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Peytoia nathorsti
Temporal range: Middle Cambrian
Fossil specimen, Royal Ontario Museum
Scientific classification e
Kingdom: Animalia
Stem-group: Arthropoda
Class: Dinocaridida
Order: Radiodonta
Suborder: Anomalocarida
Family: Hurdiidae
Genus: Peytoia
Walcott, 1911
Species: † P. nathorsti
Binomial name
Peytoia nathorsti
Walcott, 1911

Laggania cambria Walcott, 1911

Scale diagram of various Burgess Shale invertebrates, Peytoia nathorsti in purple

Peytoia is a genus of anomalocarids that lived in the Cambrian period, containing the single species Peytoia nathorsti. Its two mouth appendages had long bristle-like spines, it had no fan tail, and its short stalked eyes were behind its mouth appendages.

Paleontologists have determined that these attributes disqualify Peytoia from apex predator status (as opposed to Anomalocaris), to the extent that it used its appendages to filter water and sediment on the sea floor to find food.[1]

108 specimens of Peytoia are known from the Greater Phyllopod bed, where they comprise 0.21% of the community.[2]


The history of Peytoia is entangled with that of "Laggania" and Anomalocaris: all three were initially identified as isolated body parts and only later discovered to belong to one type of animal. This was due in part due to their makeup of a mixture of mineralized and unmineralized body parts; the mouth and feeding appendage was considerably harder and more easily fossilized than the delicate body.[3]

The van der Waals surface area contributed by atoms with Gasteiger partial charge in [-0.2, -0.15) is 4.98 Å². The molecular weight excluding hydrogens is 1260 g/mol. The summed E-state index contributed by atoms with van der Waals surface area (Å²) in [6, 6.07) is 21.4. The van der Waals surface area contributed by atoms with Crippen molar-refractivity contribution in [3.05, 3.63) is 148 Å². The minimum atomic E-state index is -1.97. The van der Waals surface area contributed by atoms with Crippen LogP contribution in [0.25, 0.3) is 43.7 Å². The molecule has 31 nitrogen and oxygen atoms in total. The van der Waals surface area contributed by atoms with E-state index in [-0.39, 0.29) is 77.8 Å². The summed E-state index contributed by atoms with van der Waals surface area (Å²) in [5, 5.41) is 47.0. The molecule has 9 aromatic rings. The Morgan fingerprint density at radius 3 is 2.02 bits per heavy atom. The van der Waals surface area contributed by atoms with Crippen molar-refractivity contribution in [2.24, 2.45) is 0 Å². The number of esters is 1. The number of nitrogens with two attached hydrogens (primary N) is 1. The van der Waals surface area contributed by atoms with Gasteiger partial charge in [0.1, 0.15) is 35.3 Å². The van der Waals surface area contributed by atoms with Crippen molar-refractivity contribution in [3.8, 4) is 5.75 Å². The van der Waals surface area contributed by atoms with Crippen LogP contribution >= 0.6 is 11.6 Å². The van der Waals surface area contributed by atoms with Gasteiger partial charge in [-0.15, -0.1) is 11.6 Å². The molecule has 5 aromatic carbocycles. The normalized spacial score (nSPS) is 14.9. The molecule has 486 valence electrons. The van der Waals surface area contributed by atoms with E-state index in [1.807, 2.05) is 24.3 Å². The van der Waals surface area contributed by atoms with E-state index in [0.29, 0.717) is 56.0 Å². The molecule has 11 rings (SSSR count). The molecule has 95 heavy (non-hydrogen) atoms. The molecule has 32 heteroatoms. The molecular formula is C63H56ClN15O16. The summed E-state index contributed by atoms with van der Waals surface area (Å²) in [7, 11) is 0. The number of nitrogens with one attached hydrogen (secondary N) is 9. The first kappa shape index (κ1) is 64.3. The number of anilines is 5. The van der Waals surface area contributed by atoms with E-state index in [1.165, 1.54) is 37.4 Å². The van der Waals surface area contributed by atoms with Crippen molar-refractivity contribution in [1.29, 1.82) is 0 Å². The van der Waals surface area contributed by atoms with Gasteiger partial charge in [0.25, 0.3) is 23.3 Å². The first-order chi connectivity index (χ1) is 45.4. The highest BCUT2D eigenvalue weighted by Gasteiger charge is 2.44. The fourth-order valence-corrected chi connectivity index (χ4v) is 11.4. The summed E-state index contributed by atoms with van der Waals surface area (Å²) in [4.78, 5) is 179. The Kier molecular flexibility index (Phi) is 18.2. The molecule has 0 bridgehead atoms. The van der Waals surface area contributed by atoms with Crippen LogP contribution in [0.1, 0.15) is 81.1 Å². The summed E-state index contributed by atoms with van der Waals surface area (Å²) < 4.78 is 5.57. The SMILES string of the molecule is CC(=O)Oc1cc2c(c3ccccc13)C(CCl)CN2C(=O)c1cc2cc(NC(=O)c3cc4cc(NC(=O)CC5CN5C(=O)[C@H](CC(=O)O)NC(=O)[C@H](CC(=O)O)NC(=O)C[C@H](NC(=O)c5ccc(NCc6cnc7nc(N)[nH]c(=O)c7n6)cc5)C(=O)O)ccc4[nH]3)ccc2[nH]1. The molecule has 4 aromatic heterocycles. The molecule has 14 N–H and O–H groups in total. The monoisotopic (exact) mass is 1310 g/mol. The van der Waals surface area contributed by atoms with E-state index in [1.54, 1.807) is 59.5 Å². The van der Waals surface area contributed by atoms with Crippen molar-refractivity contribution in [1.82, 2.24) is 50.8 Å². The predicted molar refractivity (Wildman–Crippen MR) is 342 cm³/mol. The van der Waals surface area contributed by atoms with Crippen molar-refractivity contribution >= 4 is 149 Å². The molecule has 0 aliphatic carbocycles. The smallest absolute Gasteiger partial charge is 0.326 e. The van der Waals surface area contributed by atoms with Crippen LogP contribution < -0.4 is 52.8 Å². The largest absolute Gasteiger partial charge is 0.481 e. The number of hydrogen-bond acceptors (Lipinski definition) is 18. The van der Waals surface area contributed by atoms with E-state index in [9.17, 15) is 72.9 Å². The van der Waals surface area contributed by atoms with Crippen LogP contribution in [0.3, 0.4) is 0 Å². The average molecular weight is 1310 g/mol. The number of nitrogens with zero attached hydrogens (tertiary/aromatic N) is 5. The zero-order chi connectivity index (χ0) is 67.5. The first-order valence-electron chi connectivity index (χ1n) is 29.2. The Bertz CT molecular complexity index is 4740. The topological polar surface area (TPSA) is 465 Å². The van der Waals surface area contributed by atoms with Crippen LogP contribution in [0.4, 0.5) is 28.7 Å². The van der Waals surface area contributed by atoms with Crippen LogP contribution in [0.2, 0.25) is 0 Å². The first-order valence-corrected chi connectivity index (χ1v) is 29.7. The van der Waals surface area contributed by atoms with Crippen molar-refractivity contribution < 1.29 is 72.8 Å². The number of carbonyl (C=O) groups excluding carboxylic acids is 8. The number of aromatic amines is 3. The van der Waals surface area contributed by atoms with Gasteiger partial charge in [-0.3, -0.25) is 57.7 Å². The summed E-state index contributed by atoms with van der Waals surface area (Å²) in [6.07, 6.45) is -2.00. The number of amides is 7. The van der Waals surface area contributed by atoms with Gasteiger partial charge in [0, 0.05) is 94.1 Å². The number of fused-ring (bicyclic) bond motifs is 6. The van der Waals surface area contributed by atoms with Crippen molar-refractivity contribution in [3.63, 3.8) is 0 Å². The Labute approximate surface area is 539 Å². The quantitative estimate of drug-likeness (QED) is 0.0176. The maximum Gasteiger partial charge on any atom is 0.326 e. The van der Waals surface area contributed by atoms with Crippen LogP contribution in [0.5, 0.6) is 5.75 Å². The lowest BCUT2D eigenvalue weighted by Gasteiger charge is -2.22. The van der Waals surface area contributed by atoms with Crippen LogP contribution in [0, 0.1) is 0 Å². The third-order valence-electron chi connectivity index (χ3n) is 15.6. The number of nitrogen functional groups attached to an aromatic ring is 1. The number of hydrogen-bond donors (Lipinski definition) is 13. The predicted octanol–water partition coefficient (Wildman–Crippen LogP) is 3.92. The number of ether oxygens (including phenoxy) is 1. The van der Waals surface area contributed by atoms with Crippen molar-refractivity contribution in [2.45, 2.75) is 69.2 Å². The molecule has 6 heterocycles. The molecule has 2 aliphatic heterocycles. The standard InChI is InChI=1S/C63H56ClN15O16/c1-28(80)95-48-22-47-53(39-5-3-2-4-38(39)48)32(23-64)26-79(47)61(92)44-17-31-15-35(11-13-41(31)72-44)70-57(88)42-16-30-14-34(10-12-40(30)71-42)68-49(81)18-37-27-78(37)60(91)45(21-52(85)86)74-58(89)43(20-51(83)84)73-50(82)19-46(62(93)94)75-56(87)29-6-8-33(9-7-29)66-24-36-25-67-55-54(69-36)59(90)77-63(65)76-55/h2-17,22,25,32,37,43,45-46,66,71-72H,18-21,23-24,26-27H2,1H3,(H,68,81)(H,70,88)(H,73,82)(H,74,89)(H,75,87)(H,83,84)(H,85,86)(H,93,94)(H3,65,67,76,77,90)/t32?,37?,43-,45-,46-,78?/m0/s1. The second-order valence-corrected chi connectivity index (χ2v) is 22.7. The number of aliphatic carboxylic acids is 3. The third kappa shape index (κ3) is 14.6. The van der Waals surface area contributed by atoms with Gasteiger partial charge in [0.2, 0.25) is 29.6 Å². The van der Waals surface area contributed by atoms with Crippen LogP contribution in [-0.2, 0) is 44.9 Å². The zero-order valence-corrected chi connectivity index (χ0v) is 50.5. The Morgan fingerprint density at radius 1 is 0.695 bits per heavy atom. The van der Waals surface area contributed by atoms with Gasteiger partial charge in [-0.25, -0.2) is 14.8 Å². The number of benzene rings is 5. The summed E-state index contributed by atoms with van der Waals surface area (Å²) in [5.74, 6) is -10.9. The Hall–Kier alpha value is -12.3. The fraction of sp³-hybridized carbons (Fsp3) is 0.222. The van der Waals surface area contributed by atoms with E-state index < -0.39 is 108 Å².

The first was a detached 'arm', described by Joseph Frederick Whiteaves in 1892 as a crustacean-like creature, because it resembled the tail of a lobster or shrimp.[3] The first fossilized mouth was discovered by Charles Doolittle Walcott, who mistook it for a jellyfish and placed it in the genus Peytoia. The body was discovered separately and classified as a sponge in the genus Laggania; the mouth was found with the body, but was interpreted by its discoverer Simon Conway Morris as an unrelated Peytoia that had settled and been preserved with the "Laggania". Later, while clearing what he thought was an unrelated specimen, Harry B. Whittington removed a layer of covering stone to discover the unequivocally connected arm thought to be a shrimp tail and the mouth thought to be a jellyfish.[4][3] Whittington linked the two species, but it took several more years for researchers to realize that the continuously juxtaposed Peytoia, Laggania and feeding appendage represented one enormous creature.[3] According to International Commission on Zoological Nomenclature rules, the oldest name takes priority, which in this case would be Peytoia.[5]

External links[edit]


  1. ^ Dzik, J.; Lendzion, K. (1988). "The Oldest Arthropods of the East European Platform.". Lethaia 21: 29–38. doi:10.1111/j.1502-3931.1988.tb01749.x. 
  2. ^ Caron, Jean-Bernard; Jackson, Donald A. (October 2006). "Taphonomy of the Greater Phyllopod Bed community, Burgess Shale". PALAIOS 21 (5): 451–65. doi:10.2110/palo.2003.P05-070R. JSTOR 20173022. 
  3. ^ a b c d Gould, Stephen Jay (1989). Wonderful life: the Burgess Shale and the nature of history. New York: W.W. Norton. pp. 194–206. ISBN 0-393-02705-8. 
  4. ^ Conway Morris, S. (1998). The crucible of creation: the Burgess Shale and the rise of animals. Oxford [Oxfordshire]: Oxford University Press. pp. 56–9. ISBN 0-19-850256-7. 
  5. ^ Daley, A. and Bergström, J. (2012). "The oral cone of Anomalocaris is not a classic 'peytoia'." Naturwissenschaften, doi:10.1007/s00114-012-0910-8